Lots of factors come into play when determining whether a police search was legal. The Fourth Amendment prohibits unreasonable police searches, but what the courts consider “reasonable” depends on the circumstances. For instance, for a home search to be reasonable, police generally need to first get a warrant. The rules for vehicle searches, however, are more relaxed: Several circumstances allow police to search a car with no warrant.
(This article is about federal constitutional law as interpreted by the U.S. Supreme Court. Be mindful that your state law might provide greater protections.)
The general rule is that police searches require a warrant. But there are lots of exceptions to this rule. The “automobile exception” allows police to search a car—without a warrant—so long as they have probable cause to believe there’s incriminating evidence inside.
The justifications for the automobile exception are based on two characteristics of cars that make them different from a house. First, the mobility of cars makes it difficult for police to get a warrant before the driver takes off. And second, according to the U.S. Supreme Court, a person has less expectation of privacy in a car than in a home.
A search “incident to arrest” is another exception to the warrant rule that can justify a car search. Basically, when police arrest someone, they can do a limited search—without a warrant—to ensure officer safety or obtain evidence related to the arrest.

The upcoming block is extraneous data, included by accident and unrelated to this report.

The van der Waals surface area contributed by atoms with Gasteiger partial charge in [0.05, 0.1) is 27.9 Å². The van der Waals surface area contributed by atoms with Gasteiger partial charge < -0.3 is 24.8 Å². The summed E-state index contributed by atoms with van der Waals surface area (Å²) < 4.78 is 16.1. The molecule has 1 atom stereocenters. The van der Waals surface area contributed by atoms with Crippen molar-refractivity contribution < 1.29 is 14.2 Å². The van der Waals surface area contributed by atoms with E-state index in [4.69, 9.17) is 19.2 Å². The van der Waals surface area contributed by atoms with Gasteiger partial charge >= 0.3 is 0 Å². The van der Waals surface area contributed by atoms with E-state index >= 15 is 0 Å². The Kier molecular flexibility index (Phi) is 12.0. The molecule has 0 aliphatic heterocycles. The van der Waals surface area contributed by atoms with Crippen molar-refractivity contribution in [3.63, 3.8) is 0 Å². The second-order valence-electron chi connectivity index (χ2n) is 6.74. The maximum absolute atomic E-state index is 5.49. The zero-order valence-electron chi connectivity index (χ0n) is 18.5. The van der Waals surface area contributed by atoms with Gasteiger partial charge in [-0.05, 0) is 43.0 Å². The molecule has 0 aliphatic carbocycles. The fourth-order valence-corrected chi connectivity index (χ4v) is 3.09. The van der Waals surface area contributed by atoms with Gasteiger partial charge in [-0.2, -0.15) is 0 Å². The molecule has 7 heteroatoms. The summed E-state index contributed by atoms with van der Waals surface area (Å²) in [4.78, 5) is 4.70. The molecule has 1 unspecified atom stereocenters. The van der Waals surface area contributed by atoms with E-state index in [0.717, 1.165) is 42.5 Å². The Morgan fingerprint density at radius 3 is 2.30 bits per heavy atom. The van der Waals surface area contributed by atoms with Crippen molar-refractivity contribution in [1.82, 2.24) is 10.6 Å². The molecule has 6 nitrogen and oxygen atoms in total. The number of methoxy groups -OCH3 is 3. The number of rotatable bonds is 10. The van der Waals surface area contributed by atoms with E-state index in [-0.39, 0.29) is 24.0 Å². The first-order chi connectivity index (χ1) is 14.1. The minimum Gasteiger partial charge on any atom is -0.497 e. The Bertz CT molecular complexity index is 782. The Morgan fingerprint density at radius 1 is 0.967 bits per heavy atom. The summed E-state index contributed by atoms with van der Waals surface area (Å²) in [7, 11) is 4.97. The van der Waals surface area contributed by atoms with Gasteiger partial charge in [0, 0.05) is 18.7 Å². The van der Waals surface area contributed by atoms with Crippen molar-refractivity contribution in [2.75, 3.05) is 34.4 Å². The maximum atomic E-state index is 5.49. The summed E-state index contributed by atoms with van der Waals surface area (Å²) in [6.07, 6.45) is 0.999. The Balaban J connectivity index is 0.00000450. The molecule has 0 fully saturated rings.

The safety justification, however, is valid only if the arrestee is within reaching distance of the car when police conduct the search. For instance, officer safety can’t justify a vehicle search when the defendant is already handcuffed in the back of a police car—there’s no way a suspect who’s secured in that way can break free to get a weapon from his or her own vehicle. (Arizona v. Gant, 556 U.S. 332 (2009).)
Even where no other justification exists, police can search a car if the owner gives permission. The trick with consent is that it must have been “freely and voluntarily given” to be legit; consent that is coerced is invalid, and so is the search that follows. To determine whether consent was voluntary, courts look to all the circumstances of the encounter. (Bumper v. North Carolina, 391 U.S. 543 (1968).)
(Check out more articles on agreeing to a search.)
When police lawfully impound a vehicle, they’re allowed to open it and inventory the loose contents. It doesn’t matter if police don't have probable cause, because an inventory search—at least in theory—isn’t designed to gather evidence. Instead, the theory of inventory searches is that when police tow and store a car, they should be able to make a record of what’s inside. An inventory search allows them to protect the car’s contents. It also allows them to safeguard themselves—against any dangerous items in the car and claims that they stole or mishandled items.
If police run across incriminating evidence during an inventory search, the evidence can typically be used against the defendant.
(Read about inventory searches in more detail.)
Whether a car search is legal—and whether evidence that is seized can be used against you—depends heavily on the facts of your case. A qualified criminal defense attorney will be familiar with the relevant law in your jurisdiction and able to explain your options.